David Stokes

One consistent article of modern government at all levels and parties is the constant need to protect people in every way imaginable. St. Charles County is getting in on the act with a bill (I can't find a link to it) to regulate swimming pools, tanning salons, martial arts studios, fitness centers, and spas. Not all parts of this bill are bad, and by modern standards of government the regulations strike me as reasonable. Swimming pools are dangerous, as brilliantly demonstrated in the book "Freakonomics." What troubles me is the fact that the bill has so many silly aspects, like regulating martial arts studios — although, in defense of St. Charles, the proposed regulations don't seem particularly burdensome.



Of course, that's how they get you. Unburdensome regulations that nobody objects to set the precedent for regulation of an industry, occupation or business, and then when government ramps up the regulations you have already lost the first argument. There is a disturnbing comment in the article from County Councilman Dan Foust:

"It would be a great opportunity for the county to address something that could possibly be a safety hazard," said the bill's sponsor, Council Chairman Dan Foust, R-6th District.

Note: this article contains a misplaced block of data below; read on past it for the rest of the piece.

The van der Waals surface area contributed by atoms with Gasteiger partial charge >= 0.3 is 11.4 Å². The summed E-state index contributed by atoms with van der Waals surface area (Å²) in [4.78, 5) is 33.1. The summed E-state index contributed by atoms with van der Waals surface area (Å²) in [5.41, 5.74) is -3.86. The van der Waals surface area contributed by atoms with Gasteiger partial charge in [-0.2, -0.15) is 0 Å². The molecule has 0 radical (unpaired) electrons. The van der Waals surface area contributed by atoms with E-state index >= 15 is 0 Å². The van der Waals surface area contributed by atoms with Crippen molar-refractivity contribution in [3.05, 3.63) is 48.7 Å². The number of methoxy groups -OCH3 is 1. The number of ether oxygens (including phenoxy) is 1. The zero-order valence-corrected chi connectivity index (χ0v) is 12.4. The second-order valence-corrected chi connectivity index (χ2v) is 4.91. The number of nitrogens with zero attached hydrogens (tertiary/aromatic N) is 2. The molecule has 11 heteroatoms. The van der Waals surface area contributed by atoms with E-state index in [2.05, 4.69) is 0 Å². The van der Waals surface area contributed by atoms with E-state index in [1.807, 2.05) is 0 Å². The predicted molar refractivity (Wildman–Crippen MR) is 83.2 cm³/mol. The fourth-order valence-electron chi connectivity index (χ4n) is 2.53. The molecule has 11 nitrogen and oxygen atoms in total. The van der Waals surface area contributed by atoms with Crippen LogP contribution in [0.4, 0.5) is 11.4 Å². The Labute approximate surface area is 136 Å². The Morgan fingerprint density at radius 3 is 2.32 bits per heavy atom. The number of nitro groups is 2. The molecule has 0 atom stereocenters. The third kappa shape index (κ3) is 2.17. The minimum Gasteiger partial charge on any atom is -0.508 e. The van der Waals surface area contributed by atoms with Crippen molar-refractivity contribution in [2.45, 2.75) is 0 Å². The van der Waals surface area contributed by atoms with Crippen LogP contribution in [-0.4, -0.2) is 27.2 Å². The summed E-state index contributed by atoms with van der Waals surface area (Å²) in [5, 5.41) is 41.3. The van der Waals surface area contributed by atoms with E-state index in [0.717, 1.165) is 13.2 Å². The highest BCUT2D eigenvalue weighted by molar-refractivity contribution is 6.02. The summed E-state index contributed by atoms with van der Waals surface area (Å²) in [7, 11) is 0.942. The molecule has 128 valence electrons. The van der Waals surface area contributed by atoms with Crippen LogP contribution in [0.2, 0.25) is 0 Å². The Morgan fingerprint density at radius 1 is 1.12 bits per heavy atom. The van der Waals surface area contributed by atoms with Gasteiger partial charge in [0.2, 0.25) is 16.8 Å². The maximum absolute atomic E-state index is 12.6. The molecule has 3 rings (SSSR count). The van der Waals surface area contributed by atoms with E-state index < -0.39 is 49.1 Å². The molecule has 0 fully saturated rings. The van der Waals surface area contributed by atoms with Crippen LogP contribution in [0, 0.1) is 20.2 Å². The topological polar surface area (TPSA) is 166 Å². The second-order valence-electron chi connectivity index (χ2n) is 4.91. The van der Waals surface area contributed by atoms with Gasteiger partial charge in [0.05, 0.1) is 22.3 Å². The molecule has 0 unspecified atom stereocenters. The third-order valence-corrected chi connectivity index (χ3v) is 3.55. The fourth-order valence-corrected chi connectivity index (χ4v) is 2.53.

Please re-read this carefully with me. These new regulations are not deemed as absulutely necessary, they are just "a great opportunity" to regulate something, probably under the impossible-to-refute logic that it's better to do something now than to wait for a tragedy to force us to act. Next, the items being regulated are not unsafe, they merely "could possibly be a safety hazard." Is there any aspect of life that is not deserving of government regulation — for our own safety — under Councilman Foust's logic?  What's next, something completely crazy like doctors who have for years complained about lawsuits now suing to protect their own industry turf? Oh, wait...

About the Author

David Stokes
David Stokes was a policy analyst at the Show-Me Institute from 2007 to 2014 and was director of development from 2014 to 2016.